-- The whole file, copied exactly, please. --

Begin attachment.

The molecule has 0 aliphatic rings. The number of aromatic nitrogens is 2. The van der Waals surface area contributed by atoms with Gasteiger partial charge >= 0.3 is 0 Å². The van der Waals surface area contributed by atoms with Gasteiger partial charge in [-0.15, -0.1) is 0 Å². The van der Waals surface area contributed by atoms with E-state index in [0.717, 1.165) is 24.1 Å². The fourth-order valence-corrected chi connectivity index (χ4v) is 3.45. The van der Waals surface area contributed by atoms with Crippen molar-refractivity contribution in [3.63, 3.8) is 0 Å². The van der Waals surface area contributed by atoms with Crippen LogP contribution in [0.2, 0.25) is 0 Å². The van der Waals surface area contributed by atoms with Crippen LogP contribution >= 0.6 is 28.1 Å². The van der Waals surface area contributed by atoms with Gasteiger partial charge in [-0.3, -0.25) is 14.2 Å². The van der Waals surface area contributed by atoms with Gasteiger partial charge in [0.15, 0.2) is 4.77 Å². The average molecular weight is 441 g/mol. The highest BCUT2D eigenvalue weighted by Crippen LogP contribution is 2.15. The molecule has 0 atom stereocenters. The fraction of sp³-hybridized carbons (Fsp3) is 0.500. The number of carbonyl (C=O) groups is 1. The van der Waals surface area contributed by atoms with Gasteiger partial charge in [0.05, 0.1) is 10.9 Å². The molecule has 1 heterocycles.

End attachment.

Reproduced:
The molecule has 0 aliphatic rings. The number of aromatic nitrogens is 2. The van der Waals surface area contributed by atoms with Gasteiger partial charge >= 0.3 is 0 Å². The van der Waals surface area contributed by atoms with Gasteiger partial charge in [-0.15, -0.1) is 0 Å². The van der Waals surface area contributed by atoms with E-state index in [0.717, 1.165) is 24.1 Å². The fourth-order valence-corrected chi connectivity index (χ4v) is 3.45. The van der Waals surface area contributed by atoms with Crippen molar-refractivity contribution in [3.63, 3.8) is 0 Å². The van der Waals surface area contributed by atoms with Crippen LogP contribution in [0.2, 0.25) is 0 Å². The van der Waals surface area contributed by atoms with Crippen LogP contribution >= 0.6 is 28.1 Å². The van der Waals surface area contributed by atoms with Gasteiger partial charge in [-0.3, -0.25) is 14.2 Å². The van der Waals surface area contributed by atoms with Gasteiger partial charge in [0.15, 0.2) is 4.77 Å². The average molecular weight is 441 g/mol. The highest BCUT2D eigenvalue weighted by Crippen LogP contribution is 2.15. The molecule has 0 atom stereocenters. The fraction of sp³-hybridized carbons (Fsp3) is 0.500. The number of carbonyl (C=O) groups is 1. The van der Waals surface area contributed by atoms with Gasteiger partial charge in [0.05, 0.1) is 10.9 Å². The molecule has 1 heterocycles.